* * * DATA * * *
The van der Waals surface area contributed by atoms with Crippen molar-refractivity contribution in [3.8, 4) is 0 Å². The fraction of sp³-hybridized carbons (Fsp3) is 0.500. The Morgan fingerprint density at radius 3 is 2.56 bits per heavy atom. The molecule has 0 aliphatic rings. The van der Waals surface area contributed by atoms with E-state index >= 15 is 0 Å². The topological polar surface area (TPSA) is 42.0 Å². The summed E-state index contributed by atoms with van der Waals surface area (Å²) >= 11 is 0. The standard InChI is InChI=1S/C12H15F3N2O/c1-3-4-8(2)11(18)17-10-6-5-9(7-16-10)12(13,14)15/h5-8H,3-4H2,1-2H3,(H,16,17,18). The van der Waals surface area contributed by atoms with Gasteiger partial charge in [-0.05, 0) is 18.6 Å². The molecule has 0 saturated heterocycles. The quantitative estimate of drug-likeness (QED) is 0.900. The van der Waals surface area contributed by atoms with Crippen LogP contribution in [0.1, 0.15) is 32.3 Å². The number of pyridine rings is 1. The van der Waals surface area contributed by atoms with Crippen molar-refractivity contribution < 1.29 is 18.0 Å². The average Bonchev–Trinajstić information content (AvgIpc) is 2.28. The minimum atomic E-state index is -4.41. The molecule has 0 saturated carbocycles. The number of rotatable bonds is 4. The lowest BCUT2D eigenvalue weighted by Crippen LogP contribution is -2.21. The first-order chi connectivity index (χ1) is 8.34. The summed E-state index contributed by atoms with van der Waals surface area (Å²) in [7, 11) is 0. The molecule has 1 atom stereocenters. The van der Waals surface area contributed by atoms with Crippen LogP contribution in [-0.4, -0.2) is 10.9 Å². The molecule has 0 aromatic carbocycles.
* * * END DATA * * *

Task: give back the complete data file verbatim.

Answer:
The van der Waals surface area contributed by atoms with Crippen molar-refractivity contribution in [3.8, 4) is 0 Å². The fraction of sp³-hybridized carbons (Fsp3) is 0.500. The Morgan fingerprint density at radius 3 is 2.56 bits per heavy atom. The molecule has 0 aliphatic rings. The van der Waals surface area contributed by atoms with E-state index >= 15 is 0 Å². The topological polar surface area (TPSA) is 42.0 Å². The summed E-state index contributed by atoms with van der Waals surface area (Å²) >= 11 is 0. The standard InChI is InChI=1S/C12H15F3N2O/c1-3-4-8(2)11(18)17-10-6-5-9(7-16-10)12(13,14)15/h5-8H,3-4H2,1-2H3,(H,16,17,18). The van der Waals surface area contributed by atoms with Gasteiger partial charge in [-0.05, 0) is 18.6 Å². The molecule has 0 saturated heterocycles. The quantitative estimate of drug-likeness (QED) is 0.900. The van der Waals surface area contributed by atoms with Crippen LogP contribution in [0.1, 0.15) is 32.3 Å². The number of pyridine rings is 1. The van der Waals surface area contributed by atoms with Crippen molar-refractivity contribution < 1.29 is 18.0 Å². The average Bonchev–Trinajstić information content (AvgIpc) is 2.28. The minimum atomic E-state index is -4.41. The molecule has 0 saturated carbocycles. The number of rotatable bonds is 4. The lowest BCUT2D eigenvalue weighted by Crippen LogP contribution is -2.21. The first-order chi connectivity index (χ1) is 8.34. The summed E-state index contributed by atoms with van der Waals surface area (Å²) in [7, 11) is 0. The molecule has 1 atom stereocenters. The van der Waals surface area contributed by atoms with Crippen LogP contribution in [-0.4, -0.2) is 10.9 Å². The molecule has 0 aromatic carbocycles.